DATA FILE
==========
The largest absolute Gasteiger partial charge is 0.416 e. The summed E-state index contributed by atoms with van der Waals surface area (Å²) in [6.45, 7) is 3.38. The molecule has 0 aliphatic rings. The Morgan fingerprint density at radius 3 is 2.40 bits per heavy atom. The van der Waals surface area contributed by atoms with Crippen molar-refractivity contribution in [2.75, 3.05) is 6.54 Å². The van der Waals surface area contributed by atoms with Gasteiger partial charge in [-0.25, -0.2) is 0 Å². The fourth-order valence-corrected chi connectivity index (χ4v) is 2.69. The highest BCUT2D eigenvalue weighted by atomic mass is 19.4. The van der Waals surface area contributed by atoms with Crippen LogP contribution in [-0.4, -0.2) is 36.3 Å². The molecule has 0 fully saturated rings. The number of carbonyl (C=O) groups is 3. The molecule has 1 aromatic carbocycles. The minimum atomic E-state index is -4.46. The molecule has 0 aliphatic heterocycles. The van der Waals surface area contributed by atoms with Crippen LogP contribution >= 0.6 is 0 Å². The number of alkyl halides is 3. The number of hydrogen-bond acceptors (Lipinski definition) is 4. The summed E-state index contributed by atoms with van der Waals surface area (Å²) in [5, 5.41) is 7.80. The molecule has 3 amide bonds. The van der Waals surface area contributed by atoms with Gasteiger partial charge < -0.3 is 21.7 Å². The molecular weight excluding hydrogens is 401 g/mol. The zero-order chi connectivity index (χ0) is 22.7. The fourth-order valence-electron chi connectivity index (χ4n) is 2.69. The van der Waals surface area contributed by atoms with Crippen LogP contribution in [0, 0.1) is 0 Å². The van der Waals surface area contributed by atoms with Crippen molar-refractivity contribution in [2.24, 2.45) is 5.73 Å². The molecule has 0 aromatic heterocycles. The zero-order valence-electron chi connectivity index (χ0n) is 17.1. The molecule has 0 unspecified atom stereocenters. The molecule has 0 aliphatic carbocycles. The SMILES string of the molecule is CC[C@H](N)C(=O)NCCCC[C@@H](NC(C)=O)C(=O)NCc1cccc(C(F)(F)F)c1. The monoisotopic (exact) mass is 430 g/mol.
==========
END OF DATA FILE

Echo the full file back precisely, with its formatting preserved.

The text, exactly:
The largest absolute Gasteiger partial charge is 0.416 e. The summed E-state index contributed by atoms with van der Waals surface area (Å²) in [6.45, 7) is 3.38. The molecule has 0 aliphatic rings. The Morgan fingerprint density at radius 3 is 2.40 bits per heavy atom. The van der Waals surface area contributed by atoms with Crippen molar-refractivity contribution in [2.75, 3.05) is 6.54 Å². The van der Waals surface area contributed by atoms with Gasteiger partial charge in [-0.25, -0.2) is 0 Å². The fourth-order valence-corrected chi connectivity index (χ4v) is 2.69. The highest BCUT2D eigenvalue weighted by atomic mass is 19.4. The van der Waals surface area contributed by atoms with Crippen LogP contribution in [-0.4, -0.2) is 36.3 Å². The molecule has 0 fully saturated rings. The number of carbonyl (C=O) groups is 3. The molecule has 1 aromatic carbocycles. The minimum atomic E-state index is -4.46. The molecule has 0 aliphatic heterocycles. The van der Waals surface area contributed by atoms with Crippen LogP contribution >= 0.6 is 0 Å². The number of alkyl halides is 3. The number of hydrogen-bond acceptors (Lipinski definition) is 4. The summed E-state index contributed by atoms with van der Waals surface area (Å²) in [5, 5.41) is 7.80. The molecule has 3 amide bonds. The van der Waals surface area contributed by atoms with Gasteiger partial charge < -0.3 is 21.7 Å². The molecular weight excluding hydrogens is 401 g/mol. The zero-order chi connectivity index (χ0) is 22.7. The fourth-order valence-electron chi connectivity index (χ4n) is 2.69. The van der Waals surface area contributed by atoms with Crippen LogP contribution in [0, 0.1) is 0 Å². The van der Waals surface area contributed by atoms with Crippen molar-refractivity contribution in [2.24, 2.45) is 5.73 Å². The molecule has 0 aromatic heterocycles. The zero-order valence-electron chi connectivity index (χ0n) is 17.1. The molecule has 0 unspecified atom stereocenters. The molecule has 0 aliphatic carbocycles. The SMILES string of the molecule is CC[C@H](N)C(=O)NCCCC[C@@H](NC(C)=O)C(=O)NCc1cccc(C(F)(F)F)c1. The monoisotopic (exact) mass is 430 g/mol.